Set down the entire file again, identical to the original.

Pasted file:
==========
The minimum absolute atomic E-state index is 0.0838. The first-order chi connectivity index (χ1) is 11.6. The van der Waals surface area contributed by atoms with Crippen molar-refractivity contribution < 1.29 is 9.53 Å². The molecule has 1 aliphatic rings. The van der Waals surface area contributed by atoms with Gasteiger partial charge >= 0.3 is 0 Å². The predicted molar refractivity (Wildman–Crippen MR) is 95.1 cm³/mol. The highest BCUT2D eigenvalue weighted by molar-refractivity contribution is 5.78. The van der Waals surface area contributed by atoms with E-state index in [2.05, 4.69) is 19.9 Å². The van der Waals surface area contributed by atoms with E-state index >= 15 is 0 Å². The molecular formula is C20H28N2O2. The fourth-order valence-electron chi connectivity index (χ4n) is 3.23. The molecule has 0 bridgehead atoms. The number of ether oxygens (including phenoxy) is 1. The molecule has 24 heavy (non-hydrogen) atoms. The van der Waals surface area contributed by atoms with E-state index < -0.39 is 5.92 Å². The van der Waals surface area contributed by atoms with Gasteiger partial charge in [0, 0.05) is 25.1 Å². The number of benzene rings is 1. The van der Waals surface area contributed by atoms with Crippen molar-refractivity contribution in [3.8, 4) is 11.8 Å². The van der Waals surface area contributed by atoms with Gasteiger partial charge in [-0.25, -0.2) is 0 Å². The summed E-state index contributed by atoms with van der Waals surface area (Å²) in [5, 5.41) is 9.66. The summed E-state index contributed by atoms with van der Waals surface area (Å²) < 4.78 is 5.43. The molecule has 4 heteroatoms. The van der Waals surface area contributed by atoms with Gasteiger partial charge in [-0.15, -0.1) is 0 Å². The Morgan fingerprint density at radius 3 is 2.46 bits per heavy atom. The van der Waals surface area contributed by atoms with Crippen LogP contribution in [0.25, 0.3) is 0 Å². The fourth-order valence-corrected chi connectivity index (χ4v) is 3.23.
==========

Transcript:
The minimum absolute atomic E-state index is 0.0838. The first-order chi connectivity index (χ1) is 11.6. The van der Waals surface area contributed by atoms with Crippen molar-refractivity contribution < 1.29 is 9.53 Å². The molecule has 1 aliphatic rings. The van der Waals surface area contributed by atoms with Gasteiger partial charge >= 0.3 is 0 Å². The predicted molar refractivity (Wildman–Crippen MR) is 95.1 cm³/mol. The highest BCUT2D eigenvalue weighted by molar-refractivity contribution is 5.78. The van der Waals surface area contributed by atoms with E-state index in [2.05, 4.69) is 19.9 Å². The van der Waals surface area contributed by atoms with E-state index >= 15 is 0 Å². The molecular formula is C20H28N2O2. The fourth-order valence-electron chi connectivity index (χ4n) is 3.23. The molecule has 0 bridgehead atoms. The number of ether oxygens (including phenoxy) is 1. The molecule has 24 heavy (non-hydrogen) atoms. The van der Waals surface area contributed by atoms with E-state index < -0.39 is 5.92 Å². The van der Waals surface area contributed by atoms with Gasteiger partial charge in [0, 0.05) is 25.1 Å². The number of benzene rings is 1. The van der Waals surface area contributed by atoms with Crippen molar-refractivity contribution in [3.8, 4) is 11.8 Å². The van der Waals surface area contributed by atoms with Gasteiger partial charge in [-0.25, -0.2) is 0 Å². The summed E-state index contributed by atoms with van der Waals surface area (Å²) in [5, 5.41) is 9.66. The summed E-state index contributed by atoms with van der Waals surface area (Å²) < 4.78 is 5.43. The molecule has 4 heteroatoms. The van der Waals surface area contributed by atoms with Gasteiger partial charge in [-0.15, -0.1) is 0 Å². The Morgan fingerprint density at radius 3 is 2.46 bits per heavy atom. The van der Waals surface area contributed by atoms with Crippen LogP contribution in [0.25, 0.3) is 0 Å². The fourth-order valence-corrected chi connectivity index (χ4v) is 3.23.